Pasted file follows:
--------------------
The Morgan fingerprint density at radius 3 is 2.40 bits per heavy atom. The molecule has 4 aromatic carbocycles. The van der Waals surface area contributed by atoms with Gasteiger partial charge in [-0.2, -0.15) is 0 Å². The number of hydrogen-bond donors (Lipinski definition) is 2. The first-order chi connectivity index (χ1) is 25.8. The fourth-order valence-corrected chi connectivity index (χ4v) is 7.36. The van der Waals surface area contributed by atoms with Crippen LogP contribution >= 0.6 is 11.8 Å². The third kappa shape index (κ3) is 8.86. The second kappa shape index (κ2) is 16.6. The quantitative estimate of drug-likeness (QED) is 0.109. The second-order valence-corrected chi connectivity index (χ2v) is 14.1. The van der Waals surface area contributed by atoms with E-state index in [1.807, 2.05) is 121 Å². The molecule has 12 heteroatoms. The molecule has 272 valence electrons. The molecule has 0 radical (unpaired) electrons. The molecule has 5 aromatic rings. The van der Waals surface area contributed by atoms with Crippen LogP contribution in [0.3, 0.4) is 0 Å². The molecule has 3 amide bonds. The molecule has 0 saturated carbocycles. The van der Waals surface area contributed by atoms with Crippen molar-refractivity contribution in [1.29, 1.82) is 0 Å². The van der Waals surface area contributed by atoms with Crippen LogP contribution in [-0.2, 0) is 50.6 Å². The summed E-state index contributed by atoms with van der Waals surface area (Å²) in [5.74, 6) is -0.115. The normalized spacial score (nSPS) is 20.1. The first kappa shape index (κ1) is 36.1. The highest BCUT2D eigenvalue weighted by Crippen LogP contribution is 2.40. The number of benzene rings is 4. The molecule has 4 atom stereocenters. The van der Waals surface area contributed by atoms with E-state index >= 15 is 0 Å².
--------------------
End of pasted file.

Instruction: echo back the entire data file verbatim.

The Morgan fingerprint density at radius 3 is 2.40 bits per heavy atom. The molecule has 4 aromatic carbocycles. The van der Waals surface area contributed by atoms with Gasteiger partial charge in [-0.2, -0.15) is 0 Å². The number of hydrogen-bond donors (Lipinski definition) is 2. The first-order chi connectivity index (χ1) is 25.8. The fourth-order valence-corrected chi connectivity index (χ4v) is 7.36. The van der Waals surface area contributed by atoms with Crippen LogP contribution >= 0.6 is 11.8 Å². The third kappa shape index (κ3) is 8.86. The second kappa shape index (κ2) is 16.6. The quantitative estimate of drug-likeness (QED) is 0.109. The second-order valence-corrected chi connectivity index (χ2v) is 14.1. The van der Waals surface area contributed by atoms with E-state index in [1.807, 2.05) is 121 Å². The molecule has 12 heteroatoms. The molecule has 272 valence electrons. The molecule has 0 radical (unpaired) electrons. The molecule has 5 aromatic rings. The van der Waals surface area contributed by atoms with Crippen LogP contribution in [0.3, 0.4) is 0 Å². The molecule has 3 amide bonds. The molecule has 0 saturated carbocycles. The van der Waals surface area contributed by atoms with Crippen molar-refractivity contribution in [1.29, 1.82) is 0 Å². The van der Waals surface area contributed by atoms with Crippen LogP contribution in [-0.2, 0) is 50.6 Å². The summed E-state index contributed by atoms with van der Waals surface area (Å²) in [5.74, 6) is -0.115. The normalized spacial score (nSPS) is 20.1. The first kappa shape index (κ1) is 36.1. The highest BCUT2D eigenvalue weighted by Crippen LogP contribution is 2.40. The number of benzene rings is 4. The molecule has 4 atom stereocenters. The van der Waals surface area contributed by atoms with E-state index >= 15 is 0 Å².